Claire Temple, played by Rosario Dawson, shows up in the last episode of Jessica Jones, providing a quiet link between that show and Daredevil. She tends to a wounded Luke Cage, because it takes a special kind of doctor to treat an (incredibly hot) man with unbreakable skin. Malcolm, Jessica’s neighbor, shows up too and the three share a scene.
And suddenly there are more (important) people of color interacting on screen than in any other Marvel property. If anything, Jessica Jones shows how simple it is to diversify a cast. Why not make the cutthroat lawyer a woman? Why not make the police officer they interact with black? This intentional mindset of ‘why not’ really affects the overall look of Jones. New York in the Netflix series is diverse, far from the overwhelming whiteness of How I Met Your Mother and Girls. The prominence of women in the story also allows for different narratives, avoiding the problem of Age of Ultron. It gets to the point that it’s hard to find a prominent white male character in Jessica Jones who could be classified as a hero ‘cuz those spots are all taken.
Diversity in media oftentimes comes down to being willing to make a big deal about little decisions. It means not defaulting to “white dude” when creating or casting a character and realizing that archetypes and narratives can belong to anyone because everyone has a story to tell. Or even just because everyone wants to see themselves in a story. Especially as a hero.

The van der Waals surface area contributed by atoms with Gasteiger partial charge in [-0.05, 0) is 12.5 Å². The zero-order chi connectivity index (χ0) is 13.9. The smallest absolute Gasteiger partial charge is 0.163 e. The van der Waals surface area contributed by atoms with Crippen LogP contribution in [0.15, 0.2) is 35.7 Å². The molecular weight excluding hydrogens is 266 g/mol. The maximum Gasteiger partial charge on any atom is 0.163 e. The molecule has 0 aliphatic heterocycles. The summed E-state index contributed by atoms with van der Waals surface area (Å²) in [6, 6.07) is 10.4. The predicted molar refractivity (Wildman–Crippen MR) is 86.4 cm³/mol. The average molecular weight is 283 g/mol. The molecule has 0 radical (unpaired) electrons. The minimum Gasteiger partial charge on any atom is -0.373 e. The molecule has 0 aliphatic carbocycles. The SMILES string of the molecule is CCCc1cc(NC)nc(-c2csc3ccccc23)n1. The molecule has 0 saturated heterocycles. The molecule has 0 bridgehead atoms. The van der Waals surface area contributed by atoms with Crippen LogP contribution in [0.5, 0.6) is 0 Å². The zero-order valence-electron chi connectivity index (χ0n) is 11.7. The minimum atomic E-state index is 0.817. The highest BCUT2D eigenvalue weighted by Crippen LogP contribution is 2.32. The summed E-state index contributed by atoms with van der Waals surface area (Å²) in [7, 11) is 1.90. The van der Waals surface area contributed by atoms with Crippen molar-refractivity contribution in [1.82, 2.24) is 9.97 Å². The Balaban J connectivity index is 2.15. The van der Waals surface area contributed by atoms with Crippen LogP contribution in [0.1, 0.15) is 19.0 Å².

J.J. Abrams does this exceptionally well in The Force Awakens. There’s a decided effort in the film to diversify Star Wars and yet doesn’t feel forced. Yes, the main characters are very different (the woman, Rey, is the protagonist [and the best], the ex-Stormtrooper Finn is Nigerian-British, and the hotshot pilot is Guatemalan-American) but the movie’s attention to diversity really shows in the background.
Think about Star Wars, Empire, and Jedi. With very few exceptions, all of the bit-part Rebel and Imperial officers were white guys. General Veers and Jan Dodonna have barely a couple lines each, but both were, of course, white men. But The Force Awakens does away with that tradition and switches it up. Imperial Officers are also women and minorities, besides being white. Ken Leung (of Lost fame) plays one of the Resistance’s admirals and a Trinidadian actor plays another. The small band of X-Wing pilots include, besides Poe and a couple aliens, a black guy and an Asian woman. Even the villainous First Order gets in on it: the random Stormtrooper that alerts Kylo Ren to the escaped Rey is a woman. That’s right, in The Force Awakens Stormtroopers can be not only black, but women too. And that’s in addition to the random officers who also just so happen to be diverse.
This is what I mean by making a big deal about little decisions. It means being willing to not just phone it in but decide “hey, maybe this person can look different?” We’re seeing steps being taken in this direction — and not just in Jessica Jones and The Force Awakens. Marvel’s recent slate of comics has been pushing a more diverse range of superheroes as does work like, say, Pacific Rim. It’s small details, yes, but do you know how cool it is to see someone like you on screen? It’s really not as hard to do as it seems, which is one reason why I’m a huge proponent of it. And if it’s not something you’ve thought about, well, you’re in luck.